• right angles lean towards brown, with "F" and "T" being very specifically brown. "L" strikes me as green, though
  • Rounded shapes tend to take on a yellow hue
  • "A", as recounted by many synesthetes, is almost always represented as red
  • The three middle vowels are very neutral

My perception of numbers is more interesting:

Numbers ahoy!
Numbers ahoy!

There's less consistency, here. But, surprisingly, there's actually some logic, and much like Alex in the Numberphile videos, it seems to be largely factorial.

  • One and zero are neutral, much like the vowels in the alphabet
  • I have a suspicion that four is red largely because of its resemblance in form to the letter "A". If this is the case, my own mental association made this connection many years before Leetspeak was ever a thing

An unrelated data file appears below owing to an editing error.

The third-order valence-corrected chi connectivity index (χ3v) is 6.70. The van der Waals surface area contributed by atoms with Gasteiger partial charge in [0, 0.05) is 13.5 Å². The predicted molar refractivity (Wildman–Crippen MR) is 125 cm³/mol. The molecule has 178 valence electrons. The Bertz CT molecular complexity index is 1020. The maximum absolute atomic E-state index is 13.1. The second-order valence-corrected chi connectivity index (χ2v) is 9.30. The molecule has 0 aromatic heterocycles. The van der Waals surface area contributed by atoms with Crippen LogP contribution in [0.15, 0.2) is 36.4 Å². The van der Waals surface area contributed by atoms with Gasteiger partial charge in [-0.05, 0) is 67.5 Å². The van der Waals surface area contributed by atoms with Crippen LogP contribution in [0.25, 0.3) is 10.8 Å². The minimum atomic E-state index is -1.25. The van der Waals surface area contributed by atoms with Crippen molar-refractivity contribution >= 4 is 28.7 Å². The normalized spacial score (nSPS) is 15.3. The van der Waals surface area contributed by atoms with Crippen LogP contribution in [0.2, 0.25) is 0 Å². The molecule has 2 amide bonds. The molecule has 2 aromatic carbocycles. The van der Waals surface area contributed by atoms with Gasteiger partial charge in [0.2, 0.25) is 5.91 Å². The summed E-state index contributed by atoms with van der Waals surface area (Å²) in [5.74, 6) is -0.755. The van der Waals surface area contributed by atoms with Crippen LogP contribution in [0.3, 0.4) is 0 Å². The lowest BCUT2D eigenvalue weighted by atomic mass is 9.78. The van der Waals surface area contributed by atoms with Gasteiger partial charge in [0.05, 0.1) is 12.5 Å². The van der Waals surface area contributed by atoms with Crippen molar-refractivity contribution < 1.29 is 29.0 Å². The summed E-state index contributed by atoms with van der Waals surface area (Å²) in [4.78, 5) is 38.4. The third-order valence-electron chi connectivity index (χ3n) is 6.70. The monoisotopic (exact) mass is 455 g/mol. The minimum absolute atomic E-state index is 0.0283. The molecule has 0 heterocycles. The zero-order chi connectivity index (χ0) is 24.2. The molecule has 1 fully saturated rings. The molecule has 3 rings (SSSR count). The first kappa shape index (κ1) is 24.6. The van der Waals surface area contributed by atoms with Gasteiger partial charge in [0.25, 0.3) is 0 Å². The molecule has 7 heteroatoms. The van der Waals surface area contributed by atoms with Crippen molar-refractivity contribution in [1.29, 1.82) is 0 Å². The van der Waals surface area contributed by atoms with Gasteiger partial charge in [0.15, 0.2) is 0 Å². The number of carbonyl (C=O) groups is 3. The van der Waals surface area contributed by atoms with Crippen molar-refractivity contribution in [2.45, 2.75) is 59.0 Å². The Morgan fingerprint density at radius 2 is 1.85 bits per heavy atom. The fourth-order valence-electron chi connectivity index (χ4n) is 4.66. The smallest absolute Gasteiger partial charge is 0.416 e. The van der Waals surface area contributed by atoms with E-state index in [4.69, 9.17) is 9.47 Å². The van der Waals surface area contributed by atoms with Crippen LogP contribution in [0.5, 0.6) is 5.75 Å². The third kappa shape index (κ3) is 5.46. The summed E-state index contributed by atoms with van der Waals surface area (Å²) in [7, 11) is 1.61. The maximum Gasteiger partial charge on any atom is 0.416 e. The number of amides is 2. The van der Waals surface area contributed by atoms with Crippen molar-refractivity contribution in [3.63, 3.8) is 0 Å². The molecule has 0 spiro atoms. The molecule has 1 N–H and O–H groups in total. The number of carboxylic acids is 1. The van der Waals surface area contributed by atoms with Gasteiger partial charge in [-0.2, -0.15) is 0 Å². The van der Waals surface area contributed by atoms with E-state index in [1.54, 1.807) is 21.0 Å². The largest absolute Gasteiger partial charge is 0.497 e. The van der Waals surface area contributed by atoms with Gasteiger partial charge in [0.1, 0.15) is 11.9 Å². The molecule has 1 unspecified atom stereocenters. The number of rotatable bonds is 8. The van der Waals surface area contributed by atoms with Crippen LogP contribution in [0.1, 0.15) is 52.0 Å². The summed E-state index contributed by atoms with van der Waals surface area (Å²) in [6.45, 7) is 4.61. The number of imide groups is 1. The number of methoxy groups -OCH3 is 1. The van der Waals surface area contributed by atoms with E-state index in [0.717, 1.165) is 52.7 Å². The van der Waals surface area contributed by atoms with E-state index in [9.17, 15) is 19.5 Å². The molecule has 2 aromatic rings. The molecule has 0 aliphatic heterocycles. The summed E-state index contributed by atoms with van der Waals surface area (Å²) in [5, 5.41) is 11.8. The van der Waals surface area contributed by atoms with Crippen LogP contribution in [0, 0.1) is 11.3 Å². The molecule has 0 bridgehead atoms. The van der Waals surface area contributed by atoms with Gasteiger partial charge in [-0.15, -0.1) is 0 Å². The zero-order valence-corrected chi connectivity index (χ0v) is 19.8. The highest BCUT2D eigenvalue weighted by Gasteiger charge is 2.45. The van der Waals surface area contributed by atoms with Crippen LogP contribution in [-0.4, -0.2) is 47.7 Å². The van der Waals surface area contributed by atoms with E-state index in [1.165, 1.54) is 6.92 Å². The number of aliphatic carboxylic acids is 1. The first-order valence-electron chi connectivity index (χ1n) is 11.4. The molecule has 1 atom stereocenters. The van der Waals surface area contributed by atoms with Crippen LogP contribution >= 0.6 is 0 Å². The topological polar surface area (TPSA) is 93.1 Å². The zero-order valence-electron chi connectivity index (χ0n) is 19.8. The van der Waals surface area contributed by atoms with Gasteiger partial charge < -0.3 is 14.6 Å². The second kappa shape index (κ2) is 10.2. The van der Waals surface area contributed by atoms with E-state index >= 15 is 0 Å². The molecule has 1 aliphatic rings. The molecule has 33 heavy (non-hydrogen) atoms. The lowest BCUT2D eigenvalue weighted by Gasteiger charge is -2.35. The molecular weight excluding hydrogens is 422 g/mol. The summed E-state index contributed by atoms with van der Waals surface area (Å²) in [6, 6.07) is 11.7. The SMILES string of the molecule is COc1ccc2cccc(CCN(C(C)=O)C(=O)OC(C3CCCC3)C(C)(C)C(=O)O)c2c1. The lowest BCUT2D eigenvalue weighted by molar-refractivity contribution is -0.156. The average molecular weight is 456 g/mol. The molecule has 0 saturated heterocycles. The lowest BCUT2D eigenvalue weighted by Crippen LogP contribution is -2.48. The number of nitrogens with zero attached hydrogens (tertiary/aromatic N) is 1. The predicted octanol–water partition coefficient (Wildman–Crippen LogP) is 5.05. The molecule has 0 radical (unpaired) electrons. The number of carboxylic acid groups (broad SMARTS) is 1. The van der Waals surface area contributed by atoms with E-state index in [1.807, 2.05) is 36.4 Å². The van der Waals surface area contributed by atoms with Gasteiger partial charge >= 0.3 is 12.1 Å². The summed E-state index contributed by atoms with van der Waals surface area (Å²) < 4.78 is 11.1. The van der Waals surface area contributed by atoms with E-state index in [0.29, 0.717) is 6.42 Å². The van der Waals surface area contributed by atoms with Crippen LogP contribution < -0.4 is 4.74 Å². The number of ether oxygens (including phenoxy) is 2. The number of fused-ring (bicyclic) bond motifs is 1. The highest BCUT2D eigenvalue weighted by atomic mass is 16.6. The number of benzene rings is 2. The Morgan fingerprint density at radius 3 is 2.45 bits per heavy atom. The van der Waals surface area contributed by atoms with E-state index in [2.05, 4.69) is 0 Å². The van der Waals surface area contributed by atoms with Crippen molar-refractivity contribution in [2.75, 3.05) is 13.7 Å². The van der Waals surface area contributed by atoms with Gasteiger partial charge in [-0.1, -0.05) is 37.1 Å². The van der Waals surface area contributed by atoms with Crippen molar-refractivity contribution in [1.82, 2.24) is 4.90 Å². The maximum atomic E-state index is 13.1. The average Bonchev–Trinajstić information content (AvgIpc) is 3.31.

• A similar thing no doubt applies to five and its resemblance to "S"

The factorial nonsense comes into play when you organise the numbers:

Two, four and eight are warm coloured numbers.

Three, six and nine are cool.

I've found limited practical applications for my "abilities". One of the few is that in data entry work, I find that I can error-check data fairly efficiently by relying on the colours associated with figures. If a figure is supposed to be the same in two different locations, it's plainly obvious to me if it's not the right "colour".